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Li, Huixing (2008) SELECTIVE CATALYTIC OXIDATION OF HYDROGEN SULFIDE FROM SYNGAS. Master's Thesis, University of Pittsburgh. (Unpublished)

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In order to obtain a non-corrosive fuel gas (syngas), which is derived from coal by Integrated Gasification Combined Cycle (IGCC) technology and used in power plants, hydrogen sulfide (H2S), which is generated during the gasification process due to sulfur contained in coal, should be removed to protect instruments, especially turbines, from corrosion. To improve H2S removal efficiency and develop excellent regenerative catalyst, we conducted the following research. Simulated syngas was introduced into a fixed-bed quartz reactor where carbonaceous sorbents (which are excellent sorbents and have lower price) were positioned to capture H2S. Tail gases from the outlet of the reactor including H2S, COS, and SO2 were continuously monitored by a residual gas analyzer (or mass spectrometer) to determine the capacity of H2S uptake and selectivity of adsorption/oxidation by different sorbents. Carbonaceous materials including carbon black, graphite and activated carbon fibers (ACFs) were compared for the application in desulfurization. Rare earth metal oxides (La2O3 and CeO2) were investigated and used to modify ACFs due to their potential to effectively remove H2S and multicycle regenerative ability. Water vapor and temperature effects on H2S removal were studied. Functional groups on carbonaceous materials were determined and the mechanism of the promotion of H2S uptake by basic functional groups was proposed. Through the determination of activation energy of desorption of sulfur species from sulfided sorbents, it is concluded that chemisorption is the dominant mechanism at higher sulfurization temperature, while physisorption is the controlling process at lower temperature. At the temperature ranging from 110 to 170 ¡ãC, the best H2S-uptake capacity was obtained because chemisorption and physisorption are both present and water film on the surface of sorbents is ideally maintained. The observation of sulfurization and regeneration of sorbents and by-products related that nitrogen could only remove physically adsorbed H2S and hydroxide could, to some extent, restrain the formation of by-products (the reaction between COS or SO2 and hydroxide). ACFs modified by metal compounds showed excellent H2S-uptake capacity (up to 35 mg H2S/g Sorbent) in the 1st cycle but the capacity in the subsequent cycles were much lower than the 1st cycle because regeneration gas (nitrogen) could not recover the chemically adsorbed sulfur species.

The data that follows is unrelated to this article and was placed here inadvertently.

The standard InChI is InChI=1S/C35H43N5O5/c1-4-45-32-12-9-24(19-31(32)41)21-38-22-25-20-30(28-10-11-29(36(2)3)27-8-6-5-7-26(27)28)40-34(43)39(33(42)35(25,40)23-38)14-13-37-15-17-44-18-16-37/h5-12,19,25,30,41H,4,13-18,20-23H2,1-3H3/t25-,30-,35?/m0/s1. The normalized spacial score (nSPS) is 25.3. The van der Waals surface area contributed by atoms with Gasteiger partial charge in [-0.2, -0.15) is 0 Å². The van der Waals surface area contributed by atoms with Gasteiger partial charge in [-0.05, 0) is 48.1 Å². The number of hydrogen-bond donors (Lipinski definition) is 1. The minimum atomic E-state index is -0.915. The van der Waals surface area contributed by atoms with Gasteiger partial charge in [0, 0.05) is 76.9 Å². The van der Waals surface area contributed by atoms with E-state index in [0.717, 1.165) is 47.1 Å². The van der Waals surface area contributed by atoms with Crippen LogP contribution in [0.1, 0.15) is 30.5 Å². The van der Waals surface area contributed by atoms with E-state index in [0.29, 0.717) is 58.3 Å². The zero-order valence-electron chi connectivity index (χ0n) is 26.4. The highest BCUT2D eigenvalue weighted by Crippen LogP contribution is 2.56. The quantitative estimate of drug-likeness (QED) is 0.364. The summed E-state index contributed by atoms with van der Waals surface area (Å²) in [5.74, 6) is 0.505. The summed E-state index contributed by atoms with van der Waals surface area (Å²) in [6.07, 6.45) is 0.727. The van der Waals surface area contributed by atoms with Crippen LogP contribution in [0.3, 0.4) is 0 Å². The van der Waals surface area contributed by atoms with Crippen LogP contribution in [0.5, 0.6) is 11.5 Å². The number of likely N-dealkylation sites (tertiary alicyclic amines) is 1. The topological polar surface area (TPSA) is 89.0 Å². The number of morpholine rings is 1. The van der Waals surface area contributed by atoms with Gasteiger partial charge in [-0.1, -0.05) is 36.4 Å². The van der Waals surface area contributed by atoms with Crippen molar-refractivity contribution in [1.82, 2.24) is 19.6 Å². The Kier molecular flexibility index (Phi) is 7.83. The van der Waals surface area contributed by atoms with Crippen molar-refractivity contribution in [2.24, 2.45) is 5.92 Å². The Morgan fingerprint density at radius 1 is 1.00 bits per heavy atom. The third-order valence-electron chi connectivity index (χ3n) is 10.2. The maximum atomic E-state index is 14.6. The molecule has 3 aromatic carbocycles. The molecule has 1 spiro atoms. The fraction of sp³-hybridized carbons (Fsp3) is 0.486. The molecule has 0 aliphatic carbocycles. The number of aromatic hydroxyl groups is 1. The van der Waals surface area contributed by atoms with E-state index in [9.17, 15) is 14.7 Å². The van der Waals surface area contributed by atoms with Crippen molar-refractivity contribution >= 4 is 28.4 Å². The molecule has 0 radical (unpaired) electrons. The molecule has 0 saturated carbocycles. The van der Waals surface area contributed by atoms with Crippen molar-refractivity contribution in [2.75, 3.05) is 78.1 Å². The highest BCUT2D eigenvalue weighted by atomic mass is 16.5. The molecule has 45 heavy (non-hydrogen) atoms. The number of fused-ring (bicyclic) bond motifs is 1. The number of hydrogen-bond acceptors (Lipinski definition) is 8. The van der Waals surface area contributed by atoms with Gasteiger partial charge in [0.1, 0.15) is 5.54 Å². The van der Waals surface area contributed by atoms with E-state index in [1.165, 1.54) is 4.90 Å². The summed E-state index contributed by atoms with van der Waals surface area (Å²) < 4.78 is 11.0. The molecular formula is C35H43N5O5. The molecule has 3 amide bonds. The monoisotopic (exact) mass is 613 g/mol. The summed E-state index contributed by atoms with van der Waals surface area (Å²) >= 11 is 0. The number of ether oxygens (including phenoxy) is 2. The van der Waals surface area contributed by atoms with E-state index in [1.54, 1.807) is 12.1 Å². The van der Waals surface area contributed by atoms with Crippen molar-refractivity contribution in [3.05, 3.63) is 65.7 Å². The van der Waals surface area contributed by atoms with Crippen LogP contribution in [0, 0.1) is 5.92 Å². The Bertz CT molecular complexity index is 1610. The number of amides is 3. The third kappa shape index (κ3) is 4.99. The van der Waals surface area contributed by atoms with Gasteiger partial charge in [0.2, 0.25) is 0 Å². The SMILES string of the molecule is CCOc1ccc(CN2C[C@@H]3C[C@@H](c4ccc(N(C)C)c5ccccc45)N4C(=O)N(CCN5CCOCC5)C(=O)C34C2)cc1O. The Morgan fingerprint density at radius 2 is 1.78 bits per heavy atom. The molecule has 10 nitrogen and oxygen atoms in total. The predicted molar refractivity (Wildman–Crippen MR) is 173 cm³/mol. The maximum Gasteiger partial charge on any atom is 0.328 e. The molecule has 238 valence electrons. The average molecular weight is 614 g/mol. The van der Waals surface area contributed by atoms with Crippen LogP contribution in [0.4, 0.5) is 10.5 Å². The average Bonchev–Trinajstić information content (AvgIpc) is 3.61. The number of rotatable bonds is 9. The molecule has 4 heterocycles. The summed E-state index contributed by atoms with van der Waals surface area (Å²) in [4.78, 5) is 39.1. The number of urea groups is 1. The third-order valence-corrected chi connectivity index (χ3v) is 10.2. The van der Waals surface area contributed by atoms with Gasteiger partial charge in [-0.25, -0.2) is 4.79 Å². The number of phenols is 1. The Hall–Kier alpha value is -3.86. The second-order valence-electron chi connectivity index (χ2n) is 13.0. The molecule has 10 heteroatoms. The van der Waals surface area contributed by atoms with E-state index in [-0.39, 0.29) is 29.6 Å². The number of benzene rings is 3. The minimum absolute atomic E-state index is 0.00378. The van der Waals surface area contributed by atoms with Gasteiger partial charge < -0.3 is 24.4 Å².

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Item Type: University of Pittsburgh ETD
Status: Unpublished
CreatorsEmailPitt UsernameORCID
Li, Huixinghul16@pitt.eduHUL16
ETD Committee:
TitleMemberEmail AddressPitt UsernameORCID
Committee ChairVidic, Radisav Dvidic@pitt.eduVIDIC
Committee CoChairMonnell, Jason Djdm49@pitt.eduJDM49
Committee MemberCasson, Leonard Wcasson@pitt.eduCASSON
Date: 9 June 2008
Date Type: Completion
Defense Date: 1 April 2008
Approval Date: 9 June 2008
Submission Date: 4 April 2008
Access Restriction: No restriction; Release the ETD for access worldwide immediately.
Institution: University of Pittsburgh
Schools and Programs: Swanson School of Engineering > Civil and Environmental Engineering
Degree: MSCE - Master of Science in Civil Engineering
Thesis Type: Master's Thesis
Refereed: Yes
Uncontrolled Keywords: Adsorption; Carbon; Hydrogen Sulfide; Regeneration; Sulfurization; Syngas
Other ID:, etd-04042008-145554
Date Deposited: 10 Nov 2011 19:34
Last Modified: 15 Nov 2016 13:38


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